By Aparna Shah
A little over a year ago, the NIH Director, Dr. Francis Collins and the Director of NIH Office of Research on Women’s Health, Dr. Janine Clayton expressed their concern about the stark imbalance in the sex of animals used in preclinical research and the implications of this imbalance on clinical practice. While the NIH has released a notice to fix this issue, more awareness is needed to encourage preclinical scientists to genuinely acknowledge the value of considering both sexes in their experimental designs.
With this on my mind, I participated in an informal discussion led by Dr. Catherine Woolley at one of the several fantastic ‘Meet-the-Expert’ sessions at the recent SfN annual meeting titled, ‘Sex Differences in the Brain: What Are They, What Aren’t They, and When Do They Matter?’
In the early stages of her career, Dr. Woolley investigated the effects of estrogen on hippocampal synapses in female rats. Upon learning the topic of her research, people often asked if she was studying sex differences in the brain – a label she actively resisted being identified with. For one, she associated this label with studies on sexual and reproductive behavior. But more importantly, she grew weary of the questions that followed (A typical example: ‘Is this why women are smarter than men?’). This unwarranted public attitude, she said, stems from studies that magnify small differences between sexes, inappropriately translate molecular differences to behavioral differences or over interpret data to imply that one sex is better or worse than the other.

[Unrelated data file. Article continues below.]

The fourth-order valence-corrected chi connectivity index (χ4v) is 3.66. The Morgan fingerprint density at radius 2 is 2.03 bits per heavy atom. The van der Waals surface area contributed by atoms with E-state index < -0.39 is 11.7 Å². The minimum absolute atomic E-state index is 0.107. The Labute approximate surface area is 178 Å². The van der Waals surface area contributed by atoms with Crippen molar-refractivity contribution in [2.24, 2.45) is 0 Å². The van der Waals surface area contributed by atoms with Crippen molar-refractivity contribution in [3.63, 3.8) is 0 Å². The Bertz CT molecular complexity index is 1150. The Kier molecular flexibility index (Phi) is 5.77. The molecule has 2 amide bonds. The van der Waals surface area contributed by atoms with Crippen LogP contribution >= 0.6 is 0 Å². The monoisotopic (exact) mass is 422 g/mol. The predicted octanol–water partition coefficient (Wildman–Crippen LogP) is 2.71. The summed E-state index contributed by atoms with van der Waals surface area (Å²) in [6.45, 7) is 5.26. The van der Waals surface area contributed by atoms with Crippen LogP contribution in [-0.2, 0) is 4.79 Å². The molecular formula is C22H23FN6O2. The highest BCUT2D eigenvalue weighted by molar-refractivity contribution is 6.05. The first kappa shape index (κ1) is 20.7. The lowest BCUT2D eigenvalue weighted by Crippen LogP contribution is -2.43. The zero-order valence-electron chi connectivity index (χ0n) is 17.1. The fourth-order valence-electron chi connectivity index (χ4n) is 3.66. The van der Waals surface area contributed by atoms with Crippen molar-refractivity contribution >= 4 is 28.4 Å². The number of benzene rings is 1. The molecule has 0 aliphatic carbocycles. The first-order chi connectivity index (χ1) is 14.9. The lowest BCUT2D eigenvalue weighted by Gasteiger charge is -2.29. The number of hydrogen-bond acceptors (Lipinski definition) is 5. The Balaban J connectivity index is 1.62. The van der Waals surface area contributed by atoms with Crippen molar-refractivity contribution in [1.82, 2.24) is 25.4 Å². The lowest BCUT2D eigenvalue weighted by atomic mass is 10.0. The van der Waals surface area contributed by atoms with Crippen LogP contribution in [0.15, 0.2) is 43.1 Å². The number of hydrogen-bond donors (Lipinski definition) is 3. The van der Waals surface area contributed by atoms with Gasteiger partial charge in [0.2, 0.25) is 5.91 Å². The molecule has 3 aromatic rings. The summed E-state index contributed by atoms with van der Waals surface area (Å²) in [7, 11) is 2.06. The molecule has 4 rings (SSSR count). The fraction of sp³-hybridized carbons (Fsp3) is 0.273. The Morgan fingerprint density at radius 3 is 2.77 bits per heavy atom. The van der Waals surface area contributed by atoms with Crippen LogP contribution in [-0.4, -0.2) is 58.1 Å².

It wasn’t until members of her team discovered sex-specific effects of a drug, URB 597 (that was already being used in clinical trials!), that Dr. Woolley acknowledged that investigating sex differences had become a salient feature of the research conducted in her lab. Here’s the unedited version of this story: Dr. Woolley shared that her lab tested the drug’s effects, failed to replicate results from published reports, and tested the drug again from a different source, only to realize that the main difference between procedures in literature and in her lab was that they had been using female rats! Upon realizing this, she added male rats to her protocol and the rest is…published.
Further, Dr. Woolley emphasized the importance of considering sex as a biological variable in a study. “There are some things that appear to work very similarly in both males and females but we are finding more differences than similarities between sexes at the level we work at – molecular regulation of synaptic plasticity,” she pointed out. “These molecules could one day be targets for therapeutics. If sex differences do, in fact, exist at the target level we need this information before drugs reach the clinical trials stage.”
Several important take-home messages about experimental design emerged from the discussion. Here’s my attempt at summarizing these:
- It is not enough to casually mention in the Methods section of a paper that a few males and females were tested and no sex differences were observed. A well-powered study is necessary to investigate this. More importantly, results should be reported whether you see sex-differences or not.
- Reasons (Excuses?) for choosing male animals usually revolve around confounding effects of the estrous cycle. However, this statement warrants supporting data showing more variability in females than in males. According to a meta-analysis, this isn’t necessarily true.